Marker Text: Created 1858. Organized 1862. Abandoned because of bandit activities in thicket area during the Civil War. Reorganized 1877, with Tilden as county seat. Named for John McMullen (1785-1853), founded with James McGloin of the Irish Colony at San Patricio; President Pro Tempore of the General Council which governed Texas in 1836, on the eve of the Republic. Of the 254 Texas counties, 42 bear Indian, French or Spanish names. 10 commemorate such colonizers as McMullen and Stephen F. Austin, "Father of Texas". 12 honor Washington and other American patriots. 96 were named for men who fought in the Texas war for independence (15 dying at the Alamo), signed the Declaration of Independence from Mexico, or served as statesmen in the Republic of Texas. 23 have the names of frontiersmen and pioneers. 11 honor American statesmen who worked for the annexation of Texas; 10, leaders in Texas since statehood, including jurists, ministers, educators, historians, statesmen; and 36, men prominent in the Confederacy during the Civil War. Rockwall and 8 others have geographical names. San Jacinto and Val Verde were named for battles; Live Oak and Orange, for trees; and Mason for a fort. (1964)

28-McMullen County Historical Museum

Museum Name: McMullen County Historical Museum
Mailing Address: HCR 4 Box 17
Street Address: 502 River Street
City: Tilden
Zip Code: 78072-9302
County: McMullen

28-San Caja Hill

Marker Title: San Caja Hill
County: McMullen
Year Marker Erected: 1968
Marker Location: Highway 16 just .5 miles north of Wheeler Store on west side of road before bridge, Tilden.
Marker Text: The name, originally "Sin Caja", means "without coffin" in Spanish and may refer to the grim aftermath of the Turkey Creek Indian Battle, which was fought a short distance west of the hill in December 1872. The fight developed after raiding Indians had stolen livestock, chased young rancher Andrew Tullis, and dragged a herder to death at the J. Campbell place. The day following the killing, 13 ranchers from Oakville overtook the band at Turkey (now "Hill") Creek. Five Indians were slain, while one white man, Sebastian Beall, had a tooth shot out. Others in the fight were Caleb Coker, Tim Cude, John Edwards, Bob and Sam Nations, Tobe Odom, Cullen Sanders, Andrew and Woodie Tullis, Rans Tullos, Pleas Waller, John Wilson. The bones of the warriors, put in a cave in San Caja Hill, later mysteriously disappeared. They were supposedly removed by members of the same tribe. Legends of treasure also hinge upon the name of the hill, for "Caja" can mean "box" or "chest." This is thought to refer to money hidden in boxes here by Mexican bandits who raided wagon trains and stages traveling on the nearby Laredo-Goliad Road. Other tales tell of silver from the rich San Saba mines once buried nearby, but now lost to history. 1968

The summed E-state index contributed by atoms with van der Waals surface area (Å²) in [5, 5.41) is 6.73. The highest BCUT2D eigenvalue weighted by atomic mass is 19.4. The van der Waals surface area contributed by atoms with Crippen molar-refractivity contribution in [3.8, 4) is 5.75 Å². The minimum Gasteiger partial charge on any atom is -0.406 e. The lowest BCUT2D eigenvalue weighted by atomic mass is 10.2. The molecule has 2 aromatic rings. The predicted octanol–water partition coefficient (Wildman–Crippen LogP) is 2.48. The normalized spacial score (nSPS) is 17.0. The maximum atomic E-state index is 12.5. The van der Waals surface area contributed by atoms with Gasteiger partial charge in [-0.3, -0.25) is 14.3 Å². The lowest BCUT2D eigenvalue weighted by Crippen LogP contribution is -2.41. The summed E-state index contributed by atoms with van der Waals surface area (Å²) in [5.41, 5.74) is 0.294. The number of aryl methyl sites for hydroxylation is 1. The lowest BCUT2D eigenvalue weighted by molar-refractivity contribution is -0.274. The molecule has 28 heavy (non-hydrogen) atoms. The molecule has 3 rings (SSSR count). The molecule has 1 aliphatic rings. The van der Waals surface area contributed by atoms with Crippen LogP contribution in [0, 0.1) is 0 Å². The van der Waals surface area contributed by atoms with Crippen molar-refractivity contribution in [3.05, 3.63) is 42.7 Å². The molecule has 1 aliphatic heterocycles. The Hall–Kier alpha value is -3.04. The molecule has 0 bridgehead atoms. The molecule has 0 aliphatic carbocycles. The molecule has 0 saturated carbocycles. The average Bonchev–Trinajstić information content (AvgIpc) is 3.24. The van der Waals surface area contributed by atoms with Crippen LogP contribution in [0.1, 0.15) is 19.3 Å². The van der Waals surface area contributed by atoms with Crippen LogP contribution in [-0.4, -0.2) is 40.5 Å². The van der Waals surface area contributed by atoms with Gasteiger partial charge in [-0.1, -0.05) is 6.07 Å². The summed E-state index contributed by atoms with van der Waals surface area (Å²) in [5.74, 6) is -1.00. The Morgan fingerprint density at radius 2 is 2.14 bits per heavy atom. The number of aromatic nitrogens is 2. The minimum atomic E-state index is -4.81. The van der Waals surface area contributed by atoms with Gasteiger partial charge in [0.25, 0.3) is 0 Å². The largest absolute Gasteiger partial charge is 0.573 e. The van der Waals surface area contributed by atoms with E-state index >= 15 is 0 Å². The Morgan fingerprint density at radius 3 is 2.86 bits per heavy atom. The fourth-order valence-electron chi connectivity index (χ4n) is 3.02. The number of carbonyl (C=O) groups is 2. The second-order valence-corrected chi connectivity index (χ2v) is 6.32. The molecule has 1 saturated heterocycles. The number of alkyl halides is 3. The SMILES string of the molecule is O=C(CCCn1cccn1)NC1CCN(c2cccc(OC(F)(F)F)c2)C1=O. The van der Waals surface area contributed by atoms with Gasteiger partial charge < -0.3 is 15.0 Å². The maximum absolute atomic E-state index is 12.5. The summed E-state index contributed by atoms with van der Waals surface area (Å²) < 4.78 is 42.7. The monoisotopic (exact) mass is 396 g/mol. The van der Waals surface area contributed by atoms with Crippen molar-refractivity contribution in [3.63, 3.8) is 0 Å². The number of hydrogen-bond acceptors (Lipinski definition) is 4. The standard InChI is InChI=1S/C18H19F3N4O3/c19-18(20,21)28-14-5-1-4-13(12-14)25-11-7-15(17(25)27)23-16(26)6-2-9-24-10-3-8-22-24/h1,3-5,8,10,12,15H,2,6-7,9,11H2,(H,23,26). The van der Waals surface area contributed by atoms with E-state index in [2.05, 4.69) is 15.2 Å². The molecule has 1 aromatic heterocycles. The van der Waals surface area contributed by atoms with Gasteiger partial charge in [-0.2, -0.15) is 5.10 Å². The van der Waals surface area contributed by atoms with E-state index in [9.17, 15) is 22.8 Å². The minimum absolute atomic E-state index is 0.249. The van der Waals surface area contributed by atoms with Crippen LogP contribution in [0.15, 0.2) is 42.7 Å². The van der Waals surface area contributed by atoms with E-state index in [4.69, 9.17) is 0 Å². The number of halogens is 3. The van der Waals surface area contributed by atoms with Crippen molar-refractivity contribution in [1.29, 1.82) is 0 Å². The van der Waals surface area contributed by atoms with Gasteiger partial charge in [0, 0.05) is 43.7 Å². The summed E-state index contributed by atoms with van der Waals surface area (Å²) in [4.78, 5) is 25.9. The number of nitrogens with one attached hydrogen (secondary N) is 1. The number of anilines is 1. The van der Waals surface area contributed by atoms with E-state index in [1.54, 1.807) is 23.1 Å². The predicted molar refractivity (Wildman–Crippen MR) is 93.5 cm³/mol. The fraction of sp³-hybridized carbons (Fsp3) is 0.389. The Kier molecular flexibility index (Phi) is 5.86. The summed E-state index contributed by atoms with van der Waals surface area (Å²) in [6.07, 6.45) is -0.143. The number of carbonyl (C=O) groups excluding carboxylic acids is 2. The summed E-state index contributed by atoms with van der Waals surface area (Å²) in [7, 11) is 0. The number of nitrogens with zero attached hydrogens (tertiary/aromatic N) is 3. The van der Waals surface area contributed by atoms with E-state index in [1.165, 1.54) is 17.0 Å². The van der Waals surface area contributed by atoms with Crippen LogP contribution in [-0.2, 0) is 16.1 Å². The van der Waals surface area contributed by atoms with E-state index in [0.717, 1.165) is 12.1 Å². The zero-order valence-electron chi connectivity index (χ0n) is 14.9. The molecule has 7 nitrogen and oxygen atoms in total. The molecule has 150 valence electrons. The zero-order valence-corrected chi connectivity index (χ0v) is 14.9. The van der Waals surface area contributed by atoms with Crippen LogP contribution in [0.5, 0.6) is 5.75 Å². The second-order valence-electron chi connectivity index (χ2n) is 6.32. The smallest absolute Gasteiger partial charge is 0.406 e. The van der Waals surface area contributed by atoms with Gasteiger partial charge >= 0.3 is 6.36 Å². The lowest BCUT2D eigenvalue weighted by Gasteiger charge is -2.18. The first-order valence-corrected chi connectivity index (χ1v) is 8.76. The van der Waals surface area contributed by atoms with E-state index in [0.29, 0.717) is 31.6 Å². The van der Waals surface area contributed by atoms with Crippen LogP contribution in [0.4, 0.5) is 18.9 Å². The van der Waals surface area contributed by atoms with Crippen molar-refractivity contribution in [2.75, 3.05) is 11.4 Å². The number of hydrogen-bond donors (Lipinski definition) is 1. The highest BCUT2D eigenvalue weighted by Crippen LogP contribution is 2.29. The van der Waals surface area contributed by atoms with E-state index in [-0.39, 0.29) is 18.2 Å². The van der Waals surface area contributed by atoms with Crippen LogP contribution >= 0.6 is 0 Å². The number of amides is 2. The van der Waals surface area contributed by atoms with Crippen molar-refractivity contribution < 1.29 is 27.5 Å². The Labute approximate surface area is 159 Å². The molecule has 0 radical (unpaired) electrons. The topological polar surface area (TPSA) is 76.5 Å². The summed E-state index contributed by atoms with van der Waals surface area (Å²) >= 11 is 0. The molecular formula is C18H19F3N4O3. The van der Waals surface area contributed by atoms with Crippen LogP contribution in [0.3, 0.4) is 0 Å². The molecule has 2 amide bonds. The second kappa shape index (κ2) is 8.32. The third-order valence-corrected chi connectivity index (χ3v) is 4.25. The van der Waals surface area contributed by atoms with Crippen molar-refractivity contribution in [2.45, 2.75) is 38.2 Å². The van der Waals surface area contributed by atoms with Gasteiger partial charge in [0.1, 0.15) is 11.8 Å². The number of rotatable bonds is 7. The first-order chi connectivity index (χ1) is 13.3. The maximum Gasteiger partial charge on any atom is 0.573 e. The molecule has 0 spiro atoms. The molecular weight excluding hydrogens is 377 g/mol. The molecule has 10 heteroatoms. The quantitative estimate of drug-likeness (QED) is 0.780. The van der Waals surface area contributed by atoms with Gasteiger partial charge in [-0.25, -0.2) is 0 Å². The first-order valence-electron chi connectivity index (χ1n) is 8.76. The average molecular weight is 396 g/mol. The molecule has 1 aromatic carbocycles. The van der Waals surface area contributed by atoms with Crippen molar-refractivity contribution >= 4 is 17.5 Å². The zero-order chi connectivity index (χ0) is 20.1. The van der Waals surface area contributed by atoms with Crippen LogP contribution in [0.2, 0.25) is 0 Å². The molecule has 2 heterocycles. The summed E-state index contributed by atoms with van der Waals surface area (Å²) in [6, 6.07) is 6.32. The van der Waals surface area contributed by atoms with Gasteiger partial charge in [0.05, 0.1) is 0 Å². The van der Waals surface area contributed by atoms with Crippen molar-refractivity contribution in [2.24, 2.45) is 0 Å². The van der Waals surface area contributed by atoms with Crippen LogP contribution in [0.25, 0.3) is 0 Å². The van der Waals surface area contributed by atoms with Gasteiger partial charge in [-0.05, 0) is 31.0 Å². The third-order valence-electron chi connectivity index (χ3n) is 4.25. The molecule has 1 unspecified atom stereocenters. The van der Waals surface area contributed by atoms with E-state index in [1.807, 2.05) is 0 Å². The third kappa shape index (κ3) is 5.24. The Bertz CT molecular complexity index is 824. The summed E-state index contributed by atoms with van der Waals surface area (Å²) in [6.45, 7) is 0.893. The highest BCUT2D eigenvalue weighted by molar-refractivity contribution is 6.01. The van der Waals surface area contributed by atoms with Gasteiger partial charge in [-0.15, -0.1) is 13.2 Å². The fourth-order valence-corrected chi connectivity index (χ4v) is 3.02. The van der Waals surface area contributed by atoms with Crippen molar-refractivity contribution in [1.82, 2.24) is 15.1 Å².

28-Stringfield Massacre

Marker Title: Stringfield Massacre
County: McMullen
Year Marker Erected: 1968
Marker Location: From Tilden, take Highway 16 about 23 miles to Route 624, go west about 2.5 miles to rest stop.
Marker Text: On Sept. 28, 1870, the Thomas W. Stringfield family was ambushed by Indians and bandits raiding from Mexico. Overtaken in their horse-drawn wagon, the victims ran for a nearby house, but did not reach it. Thomas and wife Sarah Jane were stabbed and shot to death. Six-year-old son Adolphus was also murdered, but the fate of Thomas, 4 years, was never known. The survivor, 8-year-old Ida Alice, fought to avoid capture. She was then speared 7 times, trampled by the raiders' horses, and left for dead. She was later rescued and lived until 1937. 1968

28-Yarbrough Bend

Marker Title: Yarbrough Bend
County: McMullen
Year Marker Erected: 1968
Marker Location: (With townsite of Wentz Marker), from Tilden, take Highway 72 six miles east to roadside marker.
Marker Text: Founded 1858. Named for John Swanson Yarbrough, an original settler. Town contained about 30 log "picket houses". Settlers were often harassed by Indians, cattle thieves and wild animals. Other original settlers were: Dr. George Dilworth, John Moore, James Tope, N.H. Walker, Joe Walker and Benjamin Franklin Winters. 1968

28-John Swanson Yarbrough

Marker Title: John Swanson Yarbrough
City: Tilden
County: McMullen
Year Marker Erected: 2001
Marker Location: In Hill Top Cemetery, 0.8 mile east of SH 16 on Hackberry St./Cemetery Rd., Tilden
Marker Text: (Dec. 25, 1774 - Oct. 20, 1862) A native of North Carolina, John Swanson Yarbrough came to Texas in 1832 and settled in what is now Houston County in east Texas. A veteran of the Texas War for Independence, Yarbrough participated in the 1835 Siege of Bexar and in the decisive Battle of San Jacinto. He moved from Houston County about 1850 and led a group of settlers to the Frio River in 1858 to establish the Yarbrough Bend settlement in what became McMullen County. Yarbrough's grave was relocated to this site from the Yarbrough Bend Cemetery in 1982 as part of the construction of Choke Canyon Reservoir. Recorded - 2001